As has been noted repeatedly in our house — the cats live in their own sleeping and dreaming schedule, small world within our world. My daughter, heading out early to work, remarks about this again.
October, and the days shorten daily. I’m awake in the dark with the full moon and a radiance of clouds passing over our house. The cats appreciate their full bowls, and I stir the wood stove’s ashes, grateful for the bone-dry wood I lay on the embers.
As I make coffee, I remember strands of a conversation I had yesterday with someone I’ve known peripherally for years. His parents met in Eastern Europe at the end of World War II. We swap stories for a bit, and I tell him about my grandparents who immigrated from Romania. He spoke Hungarian as a child and later returned to the country and relearned, to an extent, his original language.
My cats oversee what I’m doing with the wood stove (proprietary as always about their heat source). The acquaintance and I mused for a bit about the loss of language in the Great American Empire, the great push for conformity. But that’s facile, too. Our ancestors lived in harder times and sought reasonable things — a steadier life, a solid home, maybe even peace.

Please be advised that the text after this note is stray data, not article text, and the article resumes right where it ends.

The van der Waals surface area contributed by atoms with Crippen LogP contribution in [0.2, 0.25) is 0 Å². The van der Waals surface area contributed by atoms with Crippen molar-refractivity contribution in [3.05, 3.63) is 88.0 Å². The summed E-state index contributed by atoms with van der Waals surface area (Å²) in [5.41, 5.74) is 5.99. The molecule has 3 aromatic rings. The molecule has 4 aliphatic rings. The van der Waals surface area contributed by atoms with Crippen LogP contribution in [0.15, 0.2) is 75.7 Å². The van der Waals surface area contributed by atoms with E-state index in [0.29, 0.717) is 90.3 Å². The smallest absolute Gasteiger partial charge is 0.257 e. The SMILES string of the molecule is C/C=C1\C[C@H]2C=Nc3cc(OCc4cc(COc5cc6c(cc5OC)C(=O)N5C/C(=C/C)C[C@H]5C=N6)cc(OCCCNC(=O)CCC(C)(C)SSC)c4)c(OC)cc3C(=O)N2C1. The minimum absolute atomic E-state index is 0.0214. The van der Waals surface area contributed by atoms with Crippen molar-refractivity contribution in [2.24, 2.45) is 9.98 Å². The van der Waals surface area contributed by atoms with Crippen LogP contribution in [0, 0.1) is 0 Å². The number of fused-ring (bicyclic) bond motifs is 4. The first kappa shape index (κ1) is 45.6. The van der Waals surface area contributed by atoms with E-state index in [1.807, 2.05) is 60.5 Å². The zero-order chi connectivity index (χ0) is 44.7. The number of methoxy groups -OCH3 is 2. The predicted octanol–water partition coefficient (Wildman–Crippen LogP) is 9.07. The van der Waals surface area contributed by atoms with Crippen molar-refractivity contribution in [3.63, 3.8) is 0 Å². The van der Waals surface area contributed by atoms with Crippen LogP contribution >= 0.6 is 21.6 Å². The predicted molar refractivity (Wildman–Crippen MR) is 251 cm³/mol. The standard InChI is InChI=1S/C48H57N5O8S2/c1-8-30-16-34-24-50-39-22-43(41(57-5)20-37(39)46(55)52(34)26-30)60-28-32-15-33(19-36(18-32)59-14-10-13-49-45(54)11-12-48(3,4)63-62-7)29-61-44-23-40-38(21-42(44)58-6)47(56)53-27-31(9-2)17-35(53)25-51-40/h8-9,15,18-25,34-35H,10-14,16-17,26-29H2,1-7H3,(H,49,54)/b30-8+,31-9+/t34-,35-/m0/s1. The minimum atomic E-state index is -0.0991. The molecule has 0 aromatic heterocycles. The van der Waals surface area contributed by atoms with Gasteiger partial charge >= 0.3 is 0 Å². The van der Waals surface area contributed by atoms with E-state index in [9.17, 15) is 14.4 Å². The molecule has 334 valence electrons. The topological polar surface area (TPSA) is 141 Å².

All afternoon, I pull up frost-killed flower stalks and bury hard knots of bulbs — narcissus and crocus. My hands stain with soil. The sunlight is radiant but thin now, scant. The fatness of spring looms so distantly that these bulbs I plant don’t even seem a promise. Walking around, appraising, I note the barn needs painting. Next spring, I think. Get on it then.
…. And a quote from Laurence Bergreen’s phenomenal book Columbus: The Four Voyages.
To his Sovereigns and their ministers, it was intended as a landgrab and a way to plunder gold. Instead, it became, through forces Columbus inadvertently set in motion and only dimly understood, the most important voyage of its kind ever made.